Google still thinks tablets will replace computers


On the occasion of the release of Android 12L, dedicated to large screens, Google delivered its vision on the future of tablets. According to him, they will soon replace computers. As we said 10 years ago.

Google’s latest statement has something to smile about. Largely responsible for tablets’ inability to take off (Android hasn’t been optimized on these products for 10 years), the tech giant now believes tablets are the future of the personal computer, as Steve Jobs could already say it at Apple in 2010. Is it really possible? A few answers.

Google never helped tablets

It’s in the podcast The Android Show from March 9, 2022, hosted by Google, that Rich Mine, the company’s new head of tablets, said he thought tablets would become mainstream, thanks to their ease of use and apps. This statement may not represent the thinking of all of Google, but does show the company’s renewed interest in the matter. After so many years of laziness, however, this statement seems daring to us.

“I think at some point in the not too distant future there will be a time when more tablets are sold per year than laptops. I think once you get past that point, there’s no going back.”

Rich Mine, CTO of tablets at Google.

Since the launch of the first iPad in 2010, Google has made efforts only occasionally, in waves. There was Android Honeycomb in 2011, cut for tablets, then some optimizations right and left, without any real attempt to create an OS for tablets.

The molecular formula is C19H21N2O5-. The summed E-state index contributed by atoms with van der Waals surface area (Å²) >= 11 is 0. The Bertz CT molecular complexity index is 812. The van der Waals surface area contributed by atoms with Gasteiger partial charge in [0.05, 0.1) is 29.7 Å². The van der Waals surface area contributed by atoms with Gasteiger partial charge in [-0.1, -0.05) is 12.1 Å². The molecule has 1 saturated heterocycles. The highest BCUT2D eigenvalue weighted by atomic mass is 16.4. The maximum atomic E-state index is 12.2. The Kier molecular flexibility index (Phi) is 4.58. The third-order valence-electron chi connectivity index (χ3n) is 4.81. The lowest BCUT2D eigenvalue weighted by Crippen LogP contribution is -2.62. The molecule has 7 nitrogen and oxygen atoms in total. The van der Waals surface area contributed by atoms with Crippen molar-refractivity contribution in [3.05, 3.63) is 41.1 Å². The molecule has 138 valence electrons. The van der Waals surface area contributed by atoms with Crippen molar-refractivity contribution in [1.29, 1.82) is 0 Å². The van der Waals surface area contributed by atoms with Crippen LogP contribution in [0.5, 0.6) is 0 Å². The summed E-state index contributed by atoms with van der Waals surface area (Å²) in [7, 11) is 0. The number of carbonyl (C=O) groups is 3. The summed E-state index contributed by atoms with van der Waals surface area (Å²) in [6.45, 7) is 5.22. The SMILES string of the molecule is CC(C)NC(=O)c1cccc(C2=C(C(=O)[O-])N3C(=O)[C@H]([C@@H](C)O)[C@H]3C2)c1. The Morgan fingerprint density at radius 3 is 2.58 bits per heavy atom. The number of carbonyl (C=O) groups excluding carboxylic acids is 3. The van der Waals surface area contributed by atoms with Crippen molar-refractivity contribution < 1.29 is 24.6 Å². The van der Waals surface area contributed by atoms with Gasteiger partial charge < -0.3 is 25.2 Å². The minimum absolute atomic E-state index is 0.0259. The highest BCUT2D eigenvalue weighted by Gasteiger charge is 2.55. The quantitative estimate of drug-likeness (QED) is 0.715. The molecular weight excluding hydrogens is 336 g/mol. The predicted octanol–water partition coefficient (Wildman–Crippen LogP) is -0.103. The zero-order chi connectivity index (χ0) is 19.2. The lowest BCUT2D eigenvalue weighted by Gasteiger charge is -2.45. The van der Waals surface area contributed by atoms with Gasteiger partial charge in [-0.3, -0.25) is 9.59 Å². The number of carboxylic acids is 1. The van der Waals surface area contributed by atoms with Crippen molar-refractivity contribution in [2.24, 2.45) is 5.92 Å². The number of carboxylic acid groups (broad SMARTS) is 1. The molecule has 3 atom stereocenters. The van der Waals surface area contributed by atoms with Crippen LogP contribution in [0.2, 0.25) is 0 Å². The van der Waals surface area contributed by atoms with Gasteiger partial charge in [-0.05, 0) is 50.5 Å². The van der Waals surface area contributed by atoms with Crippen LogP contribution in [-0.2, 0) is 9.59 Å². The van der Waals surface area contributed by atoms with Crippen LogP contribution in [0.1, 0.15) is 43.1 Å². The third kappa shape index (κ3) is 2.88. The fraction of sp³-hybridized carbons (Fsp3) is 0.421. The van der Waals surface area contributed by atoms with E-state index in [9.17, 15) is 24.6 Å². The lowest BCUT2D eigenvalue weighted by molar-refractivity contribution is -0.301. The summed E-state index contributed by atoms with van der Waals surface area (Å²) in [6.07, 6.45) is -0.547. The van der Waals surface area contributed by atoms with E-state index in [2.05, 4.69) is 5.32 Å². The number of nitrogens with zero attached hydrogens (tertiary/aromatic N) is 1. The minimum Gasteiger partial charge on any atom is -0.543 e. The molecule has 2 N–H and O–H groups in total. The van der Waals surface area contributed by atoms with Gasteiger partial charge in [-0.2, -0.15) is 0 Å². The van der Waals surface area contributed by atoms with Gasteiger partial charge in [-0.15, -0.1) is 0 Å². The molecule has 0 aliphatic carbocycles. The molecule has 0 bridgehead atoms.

Even today, Android extends smartphone applications onto the large screens of tablets, which makes them impractical to use. Manufacturers like Samsung had to develop their own Windows-inspired interfaces themselves to make Android more versatile on the big screens of their machines.

Apple’s iPad Air (2020). // Source: Numerama

After several weeks of testing, Google released the first final version of Android 12L a few days ago, a revision of its operating system precisely designed for “large” screens. Android 12L allows apps to display information across multiple columns and streamlines multitasking. Is this enough to allow Android to become a good OS on tablets? Allow us to doubt it. iPadOS, as well optimized as it is, still doesn’t offer the flexibility of macOS.

Google must also convince the developers of third-party applications, who will undoubtedly have other things to do than take an interest in this 12-year-old market, only now discovered by Google.

Tablets still very discreet

Since the start of the pandemic, we have seen the strong comeback of laptops. Their sales have never been so high, as evidenced by the sudden resurgence of interest from brands like Samsung, returning to this sector after years of absence. Even though tablets cost less and do just as well in many aspects (word processing, video calls, etc.), they aren’t as popular. Ten years later, we continue to prefer Windows or macOS.

Another element that makes us doubt in Google’s statement, market share. In February 2022, Apple still held more than 53% of the tablet market on its own, compared to 28.4% for Samsung, number 2. In such a fragmented market, with so few manufacturers and a less rich ecosystem in the competition, can we really expect a peak in the coming months? If it really happened, one might wonder what happened for 12 years.

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